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Structural Aspects of the Labor Markets of Five OECD Countries

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  • Geert Ridder

    ()
    (Vrije Universiteit Amsterdam)

  • Niels de Visser

    (Vrije Universiteit Amsterdam)

  • Gerard van den Berg

    ()
    (Vrije Universiteit Amsterdam)

Abstract

The simplest equilibrium search models depend on a few parameters that determine the joint distribution of unemployment spells, job spells, and wages. In this study we use aggregate data to estimate these key parameters for five OECD countries: (West-)Germany, The Netherlands, France, the United Kingdom and the USA. We show that in the simple model only information on the marginal distribution of wages and the marginal distributions of unemployment and job spells is needed to estimate the structural parameters. Thus, the methodological contribution of this paper is the demonstration that the model can be calibrated from readily available aggregate data, and that panel data on individuals are not necessary. Our estimation method provides a direct link between types of information and parameters. We show that data on job durations allow us to estimate an index of the search frictions, without the need to estimate the other parameters simultaneously. The parameters, the arrival rate of wage offers, the rate of job destruction, the average productivity of jobs, and the variation of job productivities are of interest in their own right. We also use the parameter estimates to obtain estimates of structuralunemployment due to wage floors, of the average level of monopsony power in the economy, and to make a decomposition of wage variation into variation due to productive differences between jobs and variation due to search frictions.

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Bibliographic Info

Paper provided by Tinbergen Institute in its series Tinbergen Institute Discussion Papers with number 97-001/4.

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Date of creation: 07 Jan 1997
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Handle: RePEc:dgr:uvatin:19970001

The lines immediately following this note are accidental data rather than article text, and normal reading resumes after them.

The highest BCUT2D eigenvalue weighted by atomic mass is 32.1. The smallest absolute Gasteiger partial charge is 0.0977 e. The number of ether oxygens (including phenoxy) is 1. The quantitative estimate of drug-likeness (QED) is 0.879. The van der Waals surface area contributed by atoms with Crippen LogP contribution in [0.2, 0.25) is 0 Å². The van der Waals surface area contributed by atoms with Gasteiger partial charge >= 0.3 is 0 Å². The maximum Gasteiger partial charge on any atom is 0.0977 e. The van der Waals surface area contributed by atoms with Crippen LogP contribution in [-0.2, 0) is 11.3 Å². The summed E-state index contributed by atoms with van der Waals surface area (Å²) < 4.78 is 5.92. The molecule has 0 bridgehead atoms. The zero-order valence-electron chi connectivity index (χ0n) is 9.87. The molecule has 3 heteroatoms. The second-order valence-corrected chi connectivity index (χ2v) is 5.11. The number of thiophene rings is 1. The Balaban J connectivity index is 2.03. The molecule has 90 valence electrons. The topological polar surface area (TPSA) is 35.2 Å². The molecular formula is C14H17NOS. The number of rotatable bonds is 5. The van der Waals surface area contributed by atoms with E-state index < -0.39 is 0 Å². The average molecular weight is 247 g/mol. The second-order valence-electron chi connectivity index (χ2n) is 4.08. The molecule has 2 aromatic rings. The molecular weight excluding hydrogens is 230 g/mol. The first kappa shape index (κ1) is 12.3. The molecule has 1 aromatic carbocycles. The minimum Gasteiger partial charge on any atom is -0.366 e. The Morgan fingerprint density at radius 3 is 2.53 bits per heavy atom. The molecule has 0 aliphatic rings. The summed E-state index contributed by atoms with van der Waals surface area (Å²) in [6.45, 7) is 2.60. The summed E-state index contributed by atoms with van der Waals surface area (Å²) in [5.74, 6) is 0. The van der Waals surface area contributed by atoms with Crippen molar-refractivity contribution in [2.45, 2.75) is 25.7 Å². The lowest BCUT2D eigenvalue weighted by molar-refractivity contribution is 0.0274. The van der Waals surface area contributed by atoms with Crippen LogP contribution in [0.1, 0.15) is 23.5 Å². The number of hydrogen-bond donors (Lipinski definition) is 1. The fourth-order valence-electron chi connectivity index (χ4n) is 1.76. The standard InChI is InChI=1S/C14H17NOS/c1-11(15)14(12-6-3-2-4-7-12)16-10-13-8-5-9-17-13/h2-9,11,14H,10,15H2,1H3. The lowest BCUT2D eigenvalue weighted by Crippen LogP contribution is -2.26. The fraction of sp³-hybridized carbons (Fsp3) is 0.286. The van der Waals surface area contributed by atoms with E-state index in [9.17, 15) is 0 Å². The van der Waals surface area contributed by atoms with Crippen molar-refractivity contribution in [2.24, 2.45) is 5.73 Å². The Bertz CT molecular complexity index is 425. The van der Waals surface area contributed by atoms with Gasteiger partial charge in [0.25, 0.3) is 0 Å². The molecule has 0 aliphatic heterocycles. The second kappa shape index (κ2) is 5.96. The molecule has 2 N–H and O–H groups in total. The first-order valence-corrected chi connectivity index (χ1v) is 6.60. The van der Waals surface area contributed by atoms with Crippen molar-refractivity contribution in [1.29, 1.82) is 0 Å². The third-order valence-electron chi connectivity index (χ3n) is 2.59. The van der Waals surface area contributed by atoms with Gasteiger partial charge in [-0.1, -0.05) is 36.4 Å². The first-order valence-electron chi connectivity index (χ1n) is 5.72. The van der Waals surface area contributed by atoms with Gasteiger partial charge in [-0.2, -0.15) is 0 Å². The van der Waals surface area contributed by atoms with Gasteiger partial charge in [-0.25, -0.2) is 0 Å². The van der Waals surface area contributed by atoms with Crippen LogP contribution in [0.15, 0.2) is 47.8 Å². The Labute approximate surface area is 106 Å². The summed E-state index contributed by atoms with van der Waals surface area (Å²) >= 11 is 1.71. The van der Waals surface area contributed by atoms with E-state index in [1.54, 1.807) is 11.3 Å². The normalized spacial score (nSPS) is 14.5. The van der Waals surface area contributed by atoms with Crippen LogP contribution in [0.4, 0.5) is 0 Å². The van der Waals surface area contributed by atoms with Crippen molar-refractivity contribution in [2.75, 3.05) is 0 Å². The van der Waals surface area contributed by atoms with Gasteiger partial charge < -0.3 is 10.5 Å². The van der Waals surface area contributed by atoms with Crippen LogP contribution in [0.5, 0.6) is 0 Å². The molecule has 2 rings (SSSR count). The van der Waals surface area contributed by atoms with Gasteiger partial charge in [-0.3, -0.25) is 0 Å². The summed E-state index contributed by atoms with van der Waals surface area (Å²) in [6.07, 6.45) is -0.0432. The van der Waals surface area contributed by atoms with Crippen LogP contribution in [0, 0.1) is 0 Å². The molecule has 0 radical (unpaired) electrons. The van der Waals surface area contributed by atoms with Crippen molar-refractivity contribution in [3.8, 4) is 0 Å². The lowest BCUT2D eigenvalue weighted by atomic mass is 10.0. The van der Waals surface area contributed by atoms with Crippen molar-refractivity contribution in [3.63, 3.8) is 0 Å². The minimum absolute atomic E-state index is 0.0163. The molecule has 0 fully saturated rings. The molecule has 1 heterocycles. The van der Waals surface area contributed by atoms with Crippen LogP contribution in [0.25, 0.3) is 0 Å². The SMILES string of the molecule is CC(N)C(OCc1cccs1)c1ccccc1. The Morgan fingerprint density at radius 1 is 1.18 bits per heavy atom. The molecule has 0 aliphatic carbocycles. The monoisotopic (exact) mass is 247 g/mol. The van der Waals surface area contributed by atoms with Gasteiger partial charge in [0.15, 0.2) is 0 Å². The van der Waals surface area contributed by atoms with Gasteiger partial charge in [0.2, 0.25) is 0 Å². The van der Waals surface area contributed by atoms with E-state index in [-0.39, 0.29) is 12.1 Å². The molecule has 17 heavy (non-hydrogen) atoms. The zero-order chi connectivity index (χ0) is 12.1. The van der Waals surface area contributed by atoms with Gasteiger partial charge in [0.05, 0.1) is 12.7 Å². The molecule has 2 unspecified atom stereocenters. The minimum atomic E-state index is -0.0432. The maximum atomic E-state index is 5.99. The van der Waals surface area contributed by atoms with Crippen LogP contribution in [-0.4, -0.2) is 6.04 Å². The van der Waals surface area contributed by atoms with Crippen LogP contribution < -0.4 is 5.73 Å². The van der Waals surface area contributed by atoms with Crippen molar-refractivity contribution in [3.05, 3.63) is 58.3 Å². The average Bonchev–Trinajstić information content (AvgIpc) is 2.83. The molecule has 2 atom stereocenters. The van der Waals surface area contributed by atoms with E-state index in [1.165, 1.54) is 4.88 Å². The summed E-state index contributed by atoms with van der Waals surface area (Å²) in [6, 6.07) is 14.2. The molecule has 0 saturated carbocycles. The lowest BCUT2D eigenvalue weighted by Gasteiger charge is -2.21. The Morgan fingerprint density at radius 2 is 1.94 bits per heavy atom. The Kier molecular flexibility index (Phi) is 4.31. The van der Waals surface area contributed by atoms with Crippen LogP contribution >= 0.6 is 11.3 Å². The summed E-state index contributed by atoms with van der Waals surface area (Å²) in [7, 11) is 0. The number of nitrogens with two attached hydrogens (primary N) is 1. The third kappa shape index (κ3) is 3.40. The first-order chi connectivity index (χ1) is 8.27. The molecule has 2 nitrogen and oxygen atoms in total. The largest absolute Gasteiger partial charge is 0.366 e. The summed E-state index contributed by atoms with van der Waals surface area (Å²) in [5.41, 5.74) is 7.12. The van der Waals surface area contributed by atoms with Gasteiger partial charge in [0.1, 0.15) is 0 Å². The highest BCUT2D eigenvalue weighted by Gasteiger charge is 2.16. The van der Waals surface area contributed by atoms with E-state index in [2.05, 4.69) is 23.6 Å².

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Web page: http://www.tinbergen.nl

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  1. Albrecht, James W & Axell, Bo, 1984. "An Equilibrium Model of Search Unemployment," Journal of Political Economy, University of Chicago Press, vol. 92(5), pages 824-40, October.
  2. Berg, G.J. & Ridder, G., 1993. "An empirical equilibrium search model of the labour market," Serie Research Memoranda 0039, VU University Amsterdam, Faculty of Economics, Business Administration and Econometrics.
  3. Dale Mortensen, 1984. "Job Search and Labor Market Analysis," Discussion Papers 594, Northwestern University, Center for Mathematical Studies in Economics and Management Science.
  4. Abraham, Katharine G & Farber, Henry S, 1987. "Job Duration, Seniority, and Earnings," American Economic Review, American Economic Association, vol. 77(3), pages 278-97, June.
  5. Diamond, Peter A., 1971. "A model of price adjustment," Journal of Economic Theory, Elsevier, vol. 3(2), pages 156-168, June.
  6. van den Berg, Gerard J, 1990. "Search Behaviour, Transitions to Nonparticipation and the Duration of Unemployment," Economic Journal, Royal Economic Society, vol. 100(402), pages 842-65, September.
  7. Koning, Pierre & Ridder, Geert & Berg, Gerard J. van den, 1994. "Structural and frictional unemployment in an equilibrium search model with heterogeneous agents," Serie Research Memoranda 0052, VU University Amsterdam, Faculty of Economics, Business Administration and Econometrics.
  8. Joseph G. Altonji & Robert A. Shakotko, 1985. "Do Wages Rise With Job Seniority?," NBER Working Papers 1616, National Bureau of Economic Research, Inc.
  9. Robert H. Topel, 1990. "Specific Capital, Mobility, and Wages: Wages Rise with Job Seniority," NBER Working Papers 3294, National Bureau of Economic Research, Inc.
  10. Krueger, Alan B & Summers, Lawrence H, 1988. "Efficiency Wages and the Inter-industry Wage Structure," Econometrica, Econometric Society, vol. 56(2), pages 259-93, March.
  11. Charles Brown & James L. Medoff, 1989. "The Employer Size-Wage Effect," NBER Working Papers 2870, National Bureau of Economic Research, Inc.
  12. Kenneth Burdett & Dale T. Mortensen, 1989. "Equilibrium Wage Differentials and Employer Size," Discussion Papers 860, Northwestern University, Center for Mathematical Studies in Economics and Management Science.
  13. Oliver Jean Blanchard & Peter Diamond, 1989. "The Beveridge Curve," Brookings Papers on Economic Activity, Economic Studies Program, The Brookings Institution, vol. 20(1), pages 1-76.
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